Are You Stuck with the Court’s Decision?

Helping your family sometimes means asking a Judge to make decisions about child support, alimony, custody or parenting time or some other family law issue. Once you ask, and the Court decides, you may not like the decision or you may believe that the Court made a mistake. What then? There are two options: You can file a motion for reconsideration or you can file an appeal.

A motion for reconsideration is when you ask the same judge to reconsider the decision you believe is incorrect. Motions for reconsideration are governed by Rule 4:49-2 Motion to Alter or Amend a Judgment or Order. The application must be filed within 20 days from the date of service of the judgment or order and must state with specificity the basis on which it is made, including a statement of the matters or controlling decisions which counsel believes the court has overlooked or as to which it has erred.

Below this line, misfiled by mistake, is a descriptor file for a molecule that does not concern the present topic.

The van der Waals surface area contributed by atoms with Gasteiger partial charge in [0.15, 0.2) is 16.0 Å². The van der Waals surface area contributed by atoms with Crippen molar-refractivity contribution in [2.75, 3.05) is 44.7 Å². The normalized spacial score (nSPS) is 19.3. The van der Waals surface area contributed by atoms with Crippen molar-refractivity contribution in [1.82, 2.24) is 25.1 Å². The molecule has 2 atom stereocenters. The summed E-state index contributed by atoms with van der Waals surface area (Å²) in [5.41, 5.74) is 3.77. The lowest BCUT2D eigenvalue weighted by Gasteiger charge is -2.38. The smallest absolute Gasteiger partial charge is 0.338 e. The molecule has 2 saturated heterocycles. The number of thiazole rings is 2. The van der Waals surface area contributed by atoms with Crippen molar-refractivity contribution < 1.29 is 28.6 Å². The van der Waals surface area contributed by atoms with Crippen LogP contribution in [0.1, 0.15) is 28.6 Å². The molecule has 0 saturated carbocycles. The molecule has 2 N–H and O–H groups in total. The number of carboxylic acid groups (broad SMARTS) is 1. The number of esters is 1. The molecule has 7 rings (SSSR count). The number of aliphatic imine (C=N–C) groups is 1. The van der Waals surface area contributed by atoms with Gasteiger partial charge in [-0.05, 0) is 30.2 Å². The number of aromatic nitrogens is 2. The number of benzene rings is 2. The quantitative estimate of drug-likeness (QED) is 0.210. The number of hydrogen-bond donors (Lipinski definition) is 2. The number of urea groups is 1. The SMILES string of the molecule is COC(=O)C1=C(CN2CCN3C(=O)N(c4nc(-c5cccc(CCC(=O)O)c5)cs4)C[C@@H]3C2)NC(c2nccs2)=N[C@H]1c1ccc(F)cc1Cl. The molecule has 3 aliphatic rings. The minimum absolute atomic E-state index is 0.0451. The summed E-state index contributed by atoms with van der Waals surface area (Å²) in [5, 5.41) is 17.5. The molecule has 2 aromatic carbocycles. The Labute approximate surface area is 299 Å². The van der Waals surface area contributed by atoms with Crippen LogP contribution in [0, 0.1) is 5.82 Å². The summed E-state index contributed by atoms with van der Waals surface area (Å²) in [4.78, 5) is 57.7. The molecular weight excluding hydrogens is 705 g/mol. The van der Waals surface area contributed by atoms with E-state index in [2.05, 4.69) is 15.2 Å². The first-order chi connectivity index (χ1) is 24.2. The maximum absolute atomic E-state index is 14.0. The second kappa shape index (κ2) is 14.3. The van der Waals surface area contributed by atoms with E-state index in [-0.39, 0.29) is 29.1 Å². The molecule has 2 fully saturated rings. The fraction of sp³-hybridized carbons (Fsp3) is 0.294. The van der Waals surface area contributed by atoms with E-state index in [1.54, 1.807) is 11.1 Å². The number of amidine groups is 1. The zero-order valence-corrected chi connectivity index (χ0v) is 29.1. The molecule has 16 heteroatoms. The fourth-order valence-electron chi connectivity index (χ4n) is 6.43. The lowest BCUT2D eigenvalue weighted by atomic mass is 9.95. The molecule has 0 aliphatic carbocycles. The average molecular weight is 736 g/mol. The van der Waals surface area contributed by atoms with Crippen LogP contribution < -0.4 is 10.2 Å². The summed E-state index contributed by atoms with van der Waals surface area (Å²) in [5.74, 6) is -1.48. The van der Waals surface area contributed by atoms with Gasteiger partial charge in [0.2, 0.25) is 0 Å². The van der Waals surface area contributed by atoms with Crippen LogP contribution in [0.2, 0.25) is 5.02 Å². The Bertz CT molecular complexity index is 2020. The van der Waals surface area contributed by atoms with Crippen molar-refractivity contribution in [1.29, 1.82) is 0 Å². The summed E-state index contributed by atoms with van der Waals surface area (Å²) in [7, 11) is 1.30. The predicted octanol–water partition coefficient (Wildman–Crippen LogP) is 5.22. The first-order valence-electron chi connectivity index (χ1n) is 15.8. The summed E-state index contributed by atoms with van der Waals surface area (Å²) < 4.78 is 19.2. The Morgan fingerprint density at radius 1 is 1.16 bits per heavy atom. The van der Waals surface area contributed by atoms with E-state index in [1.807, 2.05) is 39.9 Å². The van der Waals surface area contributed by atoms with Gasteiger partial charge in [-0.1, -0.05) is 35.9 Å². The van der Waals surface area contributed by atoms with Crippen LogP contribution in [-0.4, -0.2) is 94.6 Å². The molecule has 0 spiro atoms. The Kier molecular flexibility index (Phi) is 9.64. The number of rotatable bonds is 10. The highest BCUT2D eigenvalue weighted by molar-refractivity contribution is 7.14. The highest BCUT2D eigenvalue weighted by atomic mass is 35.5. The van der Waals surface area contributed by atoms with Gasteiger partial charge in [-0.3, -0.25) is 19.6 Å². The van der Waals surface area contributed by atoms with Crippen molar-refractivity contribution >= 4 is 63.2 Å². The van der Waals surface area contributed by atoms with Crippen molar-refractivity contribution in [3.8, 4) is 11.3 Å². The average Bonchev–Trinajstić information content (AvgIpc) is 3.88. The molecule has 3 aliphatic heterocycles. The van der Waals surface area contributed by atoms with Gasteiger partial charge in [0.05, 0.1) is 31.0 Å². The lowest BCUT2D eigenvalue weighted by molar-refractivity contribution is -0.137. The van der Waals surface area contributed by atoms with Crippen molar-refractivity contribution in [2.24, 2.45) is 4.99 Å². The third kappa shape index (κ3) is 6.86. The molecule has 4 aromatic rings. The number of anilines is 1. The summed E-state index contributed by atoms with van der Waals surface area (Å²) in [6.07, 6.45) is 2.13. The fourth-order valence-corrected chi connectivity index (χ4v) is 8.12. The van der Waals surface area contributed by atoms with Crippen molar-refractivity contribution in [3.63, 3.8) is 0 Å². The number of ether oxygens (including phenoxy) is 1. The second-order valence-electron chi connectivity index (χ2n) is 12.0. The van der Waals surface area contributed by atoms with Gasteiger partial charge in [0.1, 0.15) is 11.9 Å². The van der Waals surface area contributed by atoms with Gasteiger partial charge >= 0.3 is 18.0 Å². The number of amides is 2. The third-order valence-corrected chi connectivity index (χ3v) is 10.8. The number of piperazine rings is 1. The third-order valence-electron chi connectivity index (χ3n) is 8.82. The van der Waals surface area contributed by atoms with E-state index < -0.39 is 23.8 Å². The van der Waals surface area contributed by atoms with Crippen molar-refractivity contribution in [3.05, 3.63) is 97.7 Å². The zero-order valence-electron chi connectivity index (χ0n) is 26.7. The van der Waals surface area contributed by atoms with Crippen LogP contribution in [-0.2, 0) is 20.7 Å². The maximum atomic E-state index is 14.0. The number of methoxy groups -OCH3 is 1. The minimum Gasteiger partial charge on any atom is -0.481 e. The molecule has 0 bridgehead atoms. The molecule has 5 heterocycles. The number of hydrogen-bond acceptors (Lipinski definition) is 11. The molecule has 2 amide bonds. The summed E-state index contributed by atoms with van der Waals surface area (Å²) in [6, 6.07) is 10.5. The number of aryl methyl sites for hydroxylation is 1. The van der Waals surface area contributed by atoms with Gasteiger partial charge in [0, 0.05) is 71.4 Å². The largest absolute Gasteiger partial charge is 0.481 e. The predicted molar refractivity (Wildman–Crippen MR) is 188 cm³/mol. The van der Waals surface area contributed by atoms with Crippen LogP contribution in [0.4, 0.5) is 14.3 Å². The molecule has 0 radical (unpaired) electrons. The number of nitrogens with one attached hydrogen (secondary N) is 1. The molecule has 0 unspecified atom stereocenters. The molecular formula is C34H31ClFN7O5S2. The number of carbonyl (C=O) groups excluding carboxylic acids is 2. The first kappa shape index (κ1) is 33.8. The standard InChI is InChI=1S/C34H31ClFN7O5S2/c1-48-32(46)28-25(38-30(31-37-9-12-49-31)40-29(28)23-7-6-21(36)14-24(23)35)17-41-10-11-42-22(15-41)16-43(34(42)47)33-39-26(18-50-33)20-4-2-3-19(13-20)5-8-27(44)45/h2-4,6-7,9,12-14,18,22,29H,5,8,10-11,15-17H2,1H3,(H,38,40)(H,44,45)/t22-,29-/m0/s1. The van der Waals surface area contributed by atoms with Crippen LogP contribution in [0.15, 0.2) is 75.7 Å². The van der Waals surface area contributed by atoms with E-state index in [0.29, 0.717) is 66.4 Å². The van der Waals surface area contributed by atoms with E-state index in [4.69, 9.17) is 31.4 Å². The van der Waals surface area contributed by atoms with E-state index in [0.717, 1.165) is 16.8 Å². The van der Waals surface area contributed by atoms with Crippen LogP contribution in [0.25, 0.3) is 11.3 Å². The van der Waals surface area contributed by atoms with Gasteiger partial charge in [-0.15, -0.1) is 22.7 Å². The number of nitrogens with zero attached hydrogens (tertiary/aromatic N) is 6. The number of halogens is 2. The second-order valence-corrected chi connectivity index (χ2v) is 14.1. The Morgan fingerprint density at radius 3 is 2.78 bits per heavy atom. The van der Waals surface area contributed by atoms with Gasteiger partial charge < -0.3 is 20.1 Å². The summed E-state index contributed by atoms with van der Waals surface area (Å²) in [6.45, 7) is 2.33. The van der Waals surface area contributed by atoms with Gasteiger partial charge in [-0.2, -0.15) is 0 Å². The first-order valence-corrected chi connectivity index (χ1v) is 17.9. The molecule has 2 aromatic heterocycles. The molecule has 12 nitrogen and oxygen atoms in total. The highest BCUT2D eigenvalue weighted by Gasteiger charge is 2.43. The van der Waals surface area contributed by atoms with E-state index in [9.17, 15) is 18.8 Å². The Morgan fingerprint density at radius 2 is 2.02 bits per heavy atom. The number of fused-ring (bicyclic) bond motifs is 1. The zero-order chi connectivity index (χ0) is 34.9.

The outcome of a motion for reconsideration is within the sound discretion of the court and exercised in the interest of justice. It is well settled that reconsideration motions are not appropriate merely because a litigant is dissatisfied with a decision of the court or wishes to reargue a motion. Rather, reconsideration is only appropriate in two narrow situations: (1) where the basis of the decision is palpably incorrect or irrational; or (2) where it is obvious that the Court either did not consider or failed to appreciate the significance of probative, competent evidence.

An appeal is a request to a different court to review a judgment or order and must be filed within 45 days after entry of the decision you seek to appeal. Part II of the New Jersey Court Rules govern the practice and procedure in the Supreme Court and the Appellate Division of the Superior Court. If you are seeking to appeal a judgment or order entered in Family Court, you must first file the appeal in the Appellate Division of the Superior Court pursuant to Rule 2:2-3. If the judgment or order is final, you have an automatic right to file the appeal. If the order is not final (known as an interlocutory order such as a temporary support or custody order), you must request permission from the Appellate Division before filing the appeal.

If you believe your case was decided incorrectly and have questions regarding a motion for reconsideration or an appeal, contact the experienced family law attorneys at Cohn Lifland Pearlman Herrmann & Knopf, LLP. We can help you understand your rights and obligations.